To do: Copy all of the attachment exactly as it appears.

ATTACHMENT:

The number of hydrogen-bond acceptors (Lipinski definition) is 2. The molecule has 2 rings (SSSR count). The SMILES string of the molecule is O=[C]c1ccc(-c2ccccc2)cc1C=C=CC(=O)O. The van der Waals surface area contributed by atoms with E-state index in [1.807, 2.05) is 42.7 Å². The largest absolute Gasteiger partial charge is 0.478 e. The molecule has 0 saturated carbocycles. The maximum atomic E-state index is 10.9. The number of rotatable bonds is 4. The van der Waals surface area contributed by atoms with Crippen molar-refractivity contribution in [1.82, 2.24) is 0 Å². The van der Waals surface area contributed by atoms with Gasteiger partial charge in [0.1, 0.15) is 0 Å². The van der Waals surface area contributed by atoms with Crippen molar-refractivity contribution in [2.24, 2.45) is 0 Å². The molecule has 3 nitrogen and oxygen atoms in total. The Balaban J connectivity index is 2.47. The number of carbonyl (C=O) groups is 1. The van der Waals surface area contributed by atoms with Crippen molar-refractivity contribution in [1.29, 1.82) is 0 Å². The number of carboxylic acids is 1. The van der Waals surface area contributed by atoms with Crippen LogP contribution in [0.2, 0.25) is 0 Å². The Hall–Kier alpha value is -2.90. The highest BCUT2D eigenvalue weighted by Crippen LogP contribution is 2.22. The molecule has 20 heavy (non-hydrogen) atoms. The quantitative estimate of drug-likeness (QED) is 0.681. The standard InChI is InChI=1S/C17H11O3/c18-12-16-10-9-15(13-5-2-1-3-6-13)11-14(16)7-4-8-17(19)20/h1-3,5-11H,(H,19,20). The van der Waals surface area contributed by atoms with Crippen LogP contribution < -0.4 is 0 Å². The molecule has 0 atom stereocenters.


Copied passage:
The number of hydrogen-bond acceptors (Lipinski definition) is 2. The molecule has 2 rings (SSSR count). The SMILES string of the molecule is O=[C]c1ccc(-c2ccccc2)cc1C=C=CC(=O)O. The van der Waals surface area contributed by atoms with E-state index in [1.807, 2.05) is 42.7 Å². The largest absolute Gasteiger partial charge is 0.478 e. The molecule has 0 saturated carbocycles. The maximum atomic E-state index is 10.9. The number of rotatable bonds is 4. The van der Waals surface area contributed by atoms with Crippen molar-refractivity contribution in [1.82, 2.24) is 0 Å². The van der Waals surface area contributed by atoms with Gasteiger partial charge in [0.1, 0.15) is 0 Å². The van der Waals surface area contributed by atoms with Crippen molar-refractivity contribution in [2.24, 2.45) is 0 Å². The molecule has 3 nitrogen and oxygen atoms in total. The Balaban J connectivity index is 2.47. The number of carbonyl (C=O) groups is 1. The van der Waals surface area contributed by atoms with Crippen molar-refractivity contribution in [1.29, 1.82) is 0 Å². The number of carboxylic acids is 1. The van der Waals surface area contributed by atoms with Crippen LogP contribution in [0.2, 0.25) is 0 Å². The Hall–Kier alpha value is -2.90. The highest BCUT2D eigenvalue weighted by Crippen LogP contribution is 2.22. The molecule has 20 heavy (non-hydrogen) atoms. The quantitative estimate of drug-likeness (QED) is 0.681. The standard InChI is InChI=1S/C17H11O3/c18-12-16-10-9-15(13-5-2-1-3-6-13)11-14(16)7-4-8-17(19)20/h1-3,5-11H,(H,19,20). The van der Waals surface area contributed by atoms with Crippen LogP contribution < -0.4 is 0 Å². The molecule has 0 atom stereocenters.